ENFP vs INTJ, ‘Dreams’ vs ‘Go your own way,’ Stevie vs Lyndsey

ENFP vs INTJ, ‘Dreams’ vs ‘Go your own way,’ Stevie vs Lyndsey

The breakup and acrimony of Stevie Nicks and Lyndsey Buckingham, whilst recording their platinum selling album, ‘Rumours.’ has been well-documented, and we would not want to add to that as enough has been said. However, specifically from a personality type perspective there are some interesting issues that emerge, this especially seen in the songs, or as Stevie Nicks called them, “two sides of the same song,” ‘Dreams,’ and ‘Go your own way.’ They had known each other since High School and joined Fleetwood Mac together and the recording sessions, and these songs in particular, epitomise their very different personality types.

Let’s look for some clues. In his biography of Stevie Nicks, ‘Gold Dust Woman,’ Stephen Davis had interviewed some of their friends who said they were described often as ‘the golden couple,’ but one close friend saying, “They were Mr and Mrs Intense.” When they ‘collaborated’ on the ‘Rumours’ album, the acrimony was palpable, and particularly leaked out in the very differing angles of their relationship in Stevie Nicks’ song, “Dreams,” and the Lyndsey Buckingham composition, “Go your own way.” It was a very raw depiction of how they each saw the breakup, so let’s have a closer look.

Let’s start with ‘Go your own way,’ straight in: “Loving you, isn’t the right thing to do.” But then: “If I could I would give you my world, how can I, when you won’t take it from me.” Beautiful and poignant, but then the crux: “Packing up and shacking up, is all you want to do.” Ouch! Lyndsey has recorded INTJ a type which struggle with emotions, but because of that they can leak out and so, rather than project their feelings, they often project their reactions to those feelings.


 And what was Stevie Nicks’ response in ‘Dreams?’ Well, “Now here you go again, you say you want your freedom. Well, who am I am to keep you down. It’s only right that you should play it the way you feel.” The word ‘again,’ that must have hurt. Then the crux: “But listen carefully to the sound of your loneliness, like a heartbeat, drives you mad, in the stillness of remembering what you had, and what you lost.” That last line of ‘remembering what you had, and what you lost’ is really raw.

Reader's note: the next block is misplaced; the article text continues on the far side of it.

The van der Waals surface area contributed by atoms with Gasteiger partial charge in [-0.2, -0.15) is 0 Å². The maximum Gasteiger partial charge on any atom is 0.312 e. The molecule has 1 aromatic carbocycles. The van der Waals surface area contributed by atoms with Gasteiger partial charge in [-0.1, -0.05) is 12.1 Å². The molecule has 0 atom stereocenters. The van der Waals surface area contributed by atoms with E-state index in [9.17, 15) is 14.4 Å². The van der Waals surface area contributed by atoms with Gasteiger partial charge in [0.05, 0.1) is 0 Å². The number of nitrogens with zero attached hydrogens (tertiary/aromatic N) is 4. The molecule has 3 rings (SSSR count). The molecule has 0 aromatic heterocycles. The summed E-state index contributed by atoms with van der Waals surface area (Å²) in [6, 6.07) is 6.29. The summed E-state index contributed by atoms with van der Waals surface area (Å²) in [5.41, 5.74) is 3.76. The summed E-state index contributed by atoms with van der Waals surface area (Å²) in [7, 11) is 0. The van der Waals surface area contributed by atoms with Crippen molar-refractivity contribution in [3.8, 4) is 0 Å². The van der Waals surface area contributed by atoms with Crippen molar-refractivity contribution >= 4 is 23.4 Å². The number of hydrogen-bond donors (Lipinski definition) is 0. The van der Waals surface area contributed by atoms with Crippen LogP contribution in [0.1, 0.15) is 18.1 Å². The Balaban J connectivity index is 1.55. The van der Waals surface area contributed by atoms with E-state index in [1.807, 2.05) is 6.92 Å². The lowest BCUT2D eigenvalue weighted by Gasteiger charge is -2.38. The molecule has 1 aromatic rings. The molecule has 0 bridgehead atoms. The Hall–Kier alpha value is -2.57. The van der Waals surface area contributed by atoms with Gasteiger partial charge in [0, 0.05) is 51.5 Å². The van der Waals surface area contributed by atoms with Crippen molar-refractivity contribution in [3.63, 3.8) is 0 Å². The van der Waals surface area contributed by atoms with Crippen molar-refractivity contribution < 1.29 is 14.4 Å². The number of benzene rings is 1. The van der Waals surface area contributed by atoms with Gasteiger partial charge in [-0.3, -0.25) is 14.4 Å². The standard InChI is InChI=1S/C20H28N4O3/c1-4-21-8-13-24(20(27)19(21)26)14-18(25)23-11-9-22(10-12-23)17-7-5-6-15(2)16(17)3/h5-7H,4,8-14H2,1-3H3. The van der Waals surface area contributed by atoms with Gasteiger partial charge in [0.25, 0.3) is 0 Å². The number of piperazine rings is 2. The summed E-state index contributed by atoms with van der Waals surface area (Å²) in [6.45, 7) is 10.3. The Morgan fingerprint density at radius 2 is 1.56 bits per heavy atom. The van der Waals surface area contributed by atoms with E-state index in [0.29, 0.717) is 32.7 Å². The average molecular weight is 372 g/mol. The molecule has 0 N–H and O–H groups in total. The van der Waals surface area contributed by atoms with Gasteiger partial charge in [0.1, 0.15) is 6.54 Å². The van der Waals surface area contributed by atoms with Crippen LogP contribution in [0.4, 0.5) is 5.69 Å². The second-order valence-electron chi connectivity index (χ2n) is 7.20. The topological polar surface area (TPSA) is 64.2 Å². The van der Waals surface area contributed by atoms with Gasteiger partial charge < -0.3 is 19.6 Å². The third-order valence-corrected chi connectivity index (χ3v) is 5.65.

So, we get two different sides of the same breakup, and these views will have been formed to a large extent by the fact that they are two very different personality types, one (an ENFP) more emotionally expressive and a deep ‘feeling,’ sensitive type, and another (an INTJ) who is a big ‘thinker’ and more self-contained and who finds it harder to express what he feels and so it is a mixture of love and lashing out. Like saying, “Packing up and shacking up,” which Stevie Nicks has consistently said was not the case and so this may be a hurt INTJ expressing his difficult to process reactions to the events rather than actually recounting what in reality had happened. And Nicks has said often how she wanted to make Buckingham feel the pain that she had been through, (though clearly, he had been through the same pain) and perhaps in her lines, “But listen carefully to the sound of your loneliness, like a heartbeat, drives you mad,” she was describing how she was left feeling and hoping that he would feel the same.

Interestingly, 40+ years after their breakup, Stevie Nicks did an interview with ‘Rolling Stone’ magazine in which she said, “In Lyndsey’s mind, all the other women that came after me were all going after the rock ‘n’ roll star, Lyndsey. Nobody was looking into the heart I looked into. Nobody was seeing the guy before he was famous. I knew him in High School.” So, there is still clearly a fondness there, a love of what was, of what might have been and in the same interview Nicks alludes to how it might have been if they hadn’t become famous and she had stayed as a waitress.

But there had been problems previously in their relationship and there was a very almost mercenary reason they stayed together after joining the band. As Nicks recounts in ‘People’ magazine: "So we just put our relationship kind of back together, because I was smart enough to know that, if we had broken up the second month of being in Fleetwood Mac, it would have blown the whole thing." This isn’t exactly ‘love’s young dream,’ or the epitome of rock and roll, is it? It’s a little contrived, and business-like, but then again, why not. She went on to explain further, in the same interview, "Then something happened that was, you know, 'We're done.' And he knew it. It was time. And the band was solid, by that time, so I could walk away knowing that he was safe. And that the band was safe." But interestingly she started with ‘him,’ before she mentioned ‘the band.’

So, relationships are complex, especially so when they are played out in the public arena with lyrics to be poured over. In Christopher Zara's book, ‘Tortured Artists,’ he argues, quite convincingly that, “Great art comes from great pain.”  So, when that pain, hurt and emotion gets written down, painted, sculpted or sung it creates something special, something that is both deep, raw and with which we can all identify. Uncovering the ‘why,’ is fascinating and with Stevie Nicks and Lyndsey Buckingham we believe that their very different personality types, added to the hurt and perceptions. Check out those differences here and see what you think.